Racing history

The fledgling all-sports television network ESPN also took note of the popularity of monster trucks in the 1980s and began showing events promoted by the United States Hot Rod Association and TNT Motorsports on a regular basis. With the frequent broadcasts of monster truck races, the next logical step was to create a championship series of monster truck races. TNT began the first recognized series in 1988, and was dominated by Bigfoot for much of the season. However, upstart rookie Rod Litzau, driving the USA-1 truck, gained momentum and passed Bigfoot in the standings going into the last weekend of the season in Louisville, Kentucky. With the way the points system and elimination brackets had been structured, Bigfoot (driven by Rich Hooser) and USA-1 met in the semifinal round with USA-1 clinching the points championship if it beat Bigfoot. USA-1 won the race in spectacular fashion, rolling over in the process, and took the championship. After losing the championship, the Bigfoot team made the decision to shift their focus less on competition and more on research and development in 1989, as well as running frequent events for the USHRA and USA Motorsports and a limited TNT Schedule.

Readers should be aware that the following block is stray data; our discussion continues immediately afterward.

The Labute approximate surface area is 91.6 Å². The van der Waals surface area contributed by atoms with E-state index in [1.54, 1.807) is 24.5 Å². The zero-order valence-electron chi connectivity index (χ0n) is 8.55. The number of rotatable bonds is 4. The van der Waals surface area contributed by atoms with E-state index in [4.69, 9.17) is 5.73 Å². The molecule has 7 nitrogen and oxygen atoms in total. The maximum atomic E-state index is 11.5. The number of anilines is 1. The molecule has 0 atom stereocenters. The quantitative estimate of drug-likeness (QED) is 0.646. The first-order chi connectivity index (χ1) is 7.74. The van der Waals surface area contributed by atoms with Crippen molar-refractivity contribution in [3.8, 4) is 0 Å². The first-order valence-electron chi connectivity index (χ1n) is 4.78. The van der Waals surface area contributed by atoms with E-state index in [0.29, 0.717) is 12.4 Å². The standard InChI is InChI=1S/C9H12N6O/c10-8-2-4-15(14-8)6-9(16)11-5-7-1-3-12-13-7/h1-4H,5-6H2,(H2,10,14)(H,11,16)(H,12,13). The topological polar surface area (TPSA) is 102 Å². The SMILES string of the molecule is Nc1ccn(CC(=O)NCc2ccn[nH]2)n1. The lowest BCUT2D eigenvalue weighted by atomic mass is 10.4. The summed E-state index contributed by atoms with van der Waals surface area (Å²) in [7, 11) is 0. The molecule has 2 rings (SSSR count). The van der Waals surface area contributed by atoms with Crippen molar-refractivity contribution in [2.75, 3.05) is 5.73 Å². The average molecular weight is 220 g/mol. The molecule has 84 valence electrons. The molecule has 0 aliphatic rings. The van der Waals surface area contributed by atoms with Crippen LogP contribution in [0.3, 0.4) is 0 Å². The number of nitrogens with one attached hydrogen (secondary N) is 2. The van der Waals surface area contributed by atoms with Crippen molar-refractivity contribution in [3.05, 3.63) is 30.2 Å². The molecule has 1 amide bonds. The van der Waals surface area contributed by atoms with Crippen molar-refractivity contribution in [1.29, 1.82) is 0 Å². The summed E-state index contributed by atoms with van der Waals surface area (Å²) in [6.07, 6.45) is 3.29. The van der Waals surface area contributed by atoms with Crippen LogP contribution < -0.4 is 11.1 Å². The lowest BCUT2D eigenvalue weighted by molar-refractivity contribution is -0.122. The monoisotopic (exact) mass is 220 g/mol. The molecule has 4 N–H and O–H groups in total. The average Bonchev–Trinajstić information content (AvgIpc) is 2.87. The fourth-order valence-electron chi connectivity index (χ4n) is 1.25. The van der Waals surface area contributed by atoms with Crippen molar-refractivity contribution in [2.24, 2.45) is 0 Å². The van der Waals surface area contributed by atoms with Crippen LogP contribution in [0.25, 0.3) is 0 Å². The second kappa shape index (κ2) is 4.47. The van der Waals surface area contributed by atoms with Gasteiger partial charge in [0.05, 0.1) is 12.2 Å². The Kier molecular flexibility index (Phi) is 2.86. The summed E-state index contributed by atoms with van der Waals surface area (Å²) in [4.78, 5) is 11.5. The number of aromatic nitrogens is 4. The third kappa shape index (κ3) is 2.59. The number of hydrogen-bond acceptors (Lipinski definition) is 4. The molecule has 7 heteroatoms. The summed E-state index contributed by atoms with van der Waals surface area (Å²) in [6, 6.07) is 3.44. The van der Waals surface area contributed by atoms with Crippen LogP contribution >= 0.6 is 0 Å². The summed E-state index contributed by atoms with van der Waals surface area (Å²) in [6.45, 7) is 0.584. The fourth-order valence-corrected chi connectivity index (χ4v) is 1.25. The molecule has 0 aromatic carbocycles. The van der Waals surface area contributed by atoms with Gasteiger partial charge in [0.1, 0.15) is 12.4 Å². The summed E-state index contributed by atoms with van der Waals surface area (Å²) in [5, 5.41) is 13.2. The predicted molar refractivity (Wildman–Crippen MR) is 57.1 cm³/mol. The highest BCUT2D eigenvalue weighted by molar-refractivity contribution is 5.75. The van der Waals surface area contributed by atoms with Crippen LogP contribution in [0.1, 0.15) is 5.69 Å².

During this time, Chandler began working with computer-aided design (CAD) programs, and using technology he had learned from professional off-road racing, designed a tubular frame for his next Bigfoot truck, along with a suspension system sporting two feet of travel. This innovation allowed Bigfoot to possess four times as much suspension travel as those used by nearly all previous monster trucks. Chandler would be awarded a patent for his designs. After testing the vehicle for three months, driver Andy Brass debuted the eighth incarnation of Bigfoot, with the new frame and suspension, in late 1989. It officially made its debut at the Indiana State Fairgrounds in Indianapolis, Indiana at the Four Wheel and Off Road Jamboree in a special 5,000th show for Bigfoot (where every Bigfoot vehicle gathered in one place for the first time). It made its debut in competition at a USHRA race in the Astrodome in Houston, Texas, reaching the final round of competition before rolling over against Jack Willman’s Taurus.